“We rejoice the individuals and organizations honored today and their relentless commitment to saving lives and reducing injuries on roads in states, cities and towns all across our country,” said NHTSA Acting Administrator David Friedman. “We appreciate their dedication and hard work in helping to improve traffic safety.”

Here are the 12 public service award winners and their plaque citations:

  • Isaac T. Avery, III / North Carolina Conference of District Attorneys: In recognition of your headship and dedication to highway safety in North Carolina.
  • Michael R. Calvin: / Senior Strategic Advisor, American Association of Motor Vehicle Administrators: In recognition of your outstanding headship, nationally and internationally, in progressing uniform and consistent policies and procedures for training and licensing drivers of motor cars.
  • Kerry Chausmer / Certification Director, Safe Kids Worldwide: In recognition of your dedication and creative management of the National CPS Certification program and on-going commitment to improving child passenger safety.
  • C. Stephen Hooper / Operations Director, Division of Motor Vehicles, Colorado Department of Revenue: In recognition of your exemplary headship to upgrade laws and implement programs to reduce impaired driving recidivism throughout Colorado.
  • Angela Osterhuber / Director, Pennsylvania Traffic Injury Prevention Project: In recognition of your innovative headship and commitment to reducing crash injuries and fatalities for child passengers across the region.
  • Senator Mike Padden / Washington State Senate, 4th District: In recognition of your tireless and unending work to end tragedies related to alcohol abuse and DUI.
  • Brian and Yvette Pearse / K&J Foundation: In recognition of taking a personal tragedy and turning it into an opportunity to educate teens about the importance of always wearing seat belts in an effort to reduce teen motor vehicle injuries and deaths.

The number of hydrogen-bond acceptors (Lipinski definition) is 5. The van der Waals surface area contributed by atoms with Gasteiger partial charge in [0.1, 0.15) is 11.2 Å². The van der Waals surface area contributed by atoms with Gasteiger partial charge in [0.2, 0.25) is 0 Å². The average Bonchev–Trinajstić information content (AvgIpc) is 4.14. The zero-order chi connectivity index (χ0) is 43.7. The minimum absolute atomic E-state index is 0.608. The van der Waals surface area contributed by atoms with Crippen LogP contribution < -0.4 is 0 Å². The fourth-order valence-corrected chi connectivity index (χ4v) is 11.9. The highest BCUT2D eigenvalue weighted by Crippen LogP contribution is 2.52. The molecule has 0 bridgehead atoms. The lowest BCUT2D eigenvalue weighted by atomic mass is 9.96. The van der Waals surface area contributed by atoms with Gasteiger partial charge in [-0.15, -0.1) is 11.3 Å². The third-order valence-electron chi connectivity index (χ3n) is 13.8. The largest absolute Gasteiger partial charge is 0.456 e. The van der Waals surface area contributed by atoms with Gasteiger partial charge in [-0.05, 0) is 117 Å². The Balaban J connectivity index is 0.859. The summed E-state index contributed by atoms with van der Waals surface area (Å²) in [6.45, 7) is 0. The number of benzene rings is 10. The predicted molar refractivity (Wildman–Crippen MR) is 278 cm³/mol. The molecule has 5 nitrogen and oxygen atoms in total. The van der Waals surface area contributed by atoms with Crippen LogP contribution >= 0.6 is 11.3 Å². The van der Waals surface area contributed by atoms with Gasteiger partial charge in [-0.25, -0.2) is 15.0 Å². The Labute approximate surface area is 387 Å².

• Chief Brett Railey / Winter Park Police Department: In recognition and appreciation for your extraordinary contributions and dedication to increasing traffic enforcement.
  • John Smith / Transportation Director, Northern Arapaho and Eastern Shoshone Tribes: In recognition of your headship in the area of tribal transportation safety, through policy initiatives, promoting awareness, and coordination with State and Federal partners, and for bringing greater awareness to the transportation safety needs of Indian Country.
  • Southern Arizona DUI Task Force / In recognition of the combined efforts of the Southern Arizona DUI Task Force member agencies efforts to reduce DUI fatalities by more than 20 percent from 2008 to 2012.
  • The Limtiaco Company, Inc. / In recognition of your efforts in pedestrian safety that producted in reductions in pedestrian injuries and fatalities among senior citizen and children in Hawaii.
  • Robert W. Welsh / Program Manager, Missouri Safety Center: In recognition of your outstanding dedication to the field of drug and alcohol impaired driving.

The purpose of the National Highway Traffic Safety Administration’s Public Service Award is to recognize and honor an individual or organization who: 1) exemplifies high standards of achievements in the field of traffic safety, and 2) through his/her or the group’s accomplishments, has contributed to the quality of life in the community, state or nation. Nominations were limited to individuals and organizations who conduct these activities as volunteers or in a civic capacity. Award winners were nominated by NHTSA staff members and selected by senior NHTSA headship.

Stay connected with NHTSA via: | | |